Wednesday, September 26, 2012

CDQs Very Much At Odds Over Allocation Issues

Controversy over whether Congress should revisit allocations for the multi-million dollar Alaska community development quota program has been brewing for months, with all six CDQs remaining firm in their stand.

Coastal Village Region Fund, which represents 20 communities along the Kuskokwim River coast, is vowing to continue to seek a larger allocation, on grounds that CVRF has more people, a higher rate of unemployment, a higher rate of poverty, a greater number of distressed communities and lower average income than other CDQ villages.

In its 2011 annual report, which was released in September, CVRF says that over $10 million annually is going to other CDQ groups at the expense of CVRF residents.

“All the CDQ groups have acknowledged in the past that the allocations are flawed,” said CVRF executive director Morgen Crow, in a statement issued recently. “It is time to have the strength to correct the mistakes of the past.

Crow’s arguments are finding no sympathy, however, among the other five CDQs, and certainly not with Clem Tillion, the former Alaska fisheries czar who was instrumental in putting the program together under the administration of the late Gov. Walter J. Hickel.

Tillion says the Hickel administration made it plain that the CDQ program would be based on what percentage of each CDQ’s population would actually go to sea and fish the fishery. “I wanted the people of the Bering Sea to own the Bering Sea and not just own it and hire people, but own it and put people on the boats to fish it,” Tillion said. “For the population of the Bering Sea, the only hope for employment is to actually fish, so I’m interested in how many of them are on boats.”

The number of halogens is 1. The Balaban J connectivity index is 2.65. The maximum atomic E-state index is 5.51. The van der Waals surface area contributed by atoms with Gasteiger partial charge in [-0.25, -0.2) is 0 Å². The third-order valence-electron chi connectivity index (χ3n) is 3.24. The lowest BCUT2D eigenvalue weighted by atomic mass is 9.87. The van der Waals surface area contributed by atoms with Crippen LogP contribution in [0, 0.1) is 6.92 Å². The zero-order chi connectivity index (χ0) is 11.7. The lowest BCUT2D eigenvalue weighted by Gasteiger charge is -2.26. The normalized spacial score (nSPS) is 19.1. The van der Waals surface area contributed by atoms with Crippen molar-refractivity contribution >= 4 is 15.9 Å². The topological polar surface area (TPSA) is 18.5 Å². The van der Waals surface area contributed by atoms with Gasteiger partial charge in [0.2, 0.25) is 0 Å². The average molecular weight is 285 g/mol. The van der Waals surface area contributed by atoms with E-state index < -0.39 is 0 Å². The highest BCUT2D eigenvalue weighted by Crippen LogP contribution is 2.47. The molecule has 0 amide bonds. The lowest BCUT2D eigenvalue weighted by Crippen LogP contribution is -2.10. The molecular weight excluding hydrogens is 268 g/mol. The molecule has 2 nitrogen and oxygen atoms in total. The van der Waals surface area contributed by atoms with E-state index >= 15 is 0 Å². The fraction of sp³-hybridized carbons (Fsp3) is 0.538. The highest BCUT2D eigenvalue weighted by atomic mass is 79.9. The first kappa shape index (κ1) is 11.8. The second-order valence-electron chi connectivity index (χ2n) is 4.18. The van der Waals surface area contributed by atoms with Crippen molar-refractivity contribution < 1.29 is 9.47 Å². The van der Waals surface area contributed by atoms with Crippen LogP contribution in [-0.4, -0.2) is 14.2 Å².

A lot of these CDQs are making major investments now and if allocation percentage start moving 10 -20 percent, some of them could end up in bankruptcy, said Robin Samuelsen, chairman and chief executive officer of Bristol Bay Economic Development Corp., that region’s CDQ.

“It’s natural for human beings to always want more, but it is important to temper that hunger with recognition of what you have, what you need and what is fair,” said Larry Cotter, chief executive officer of the Aleutian Pribilof Island Community Development Association. While CVRF has the right to feel the way they want to feel, Cotter said. “I don’t feel it is based on an attitude that recognizes that all of us need to share.”

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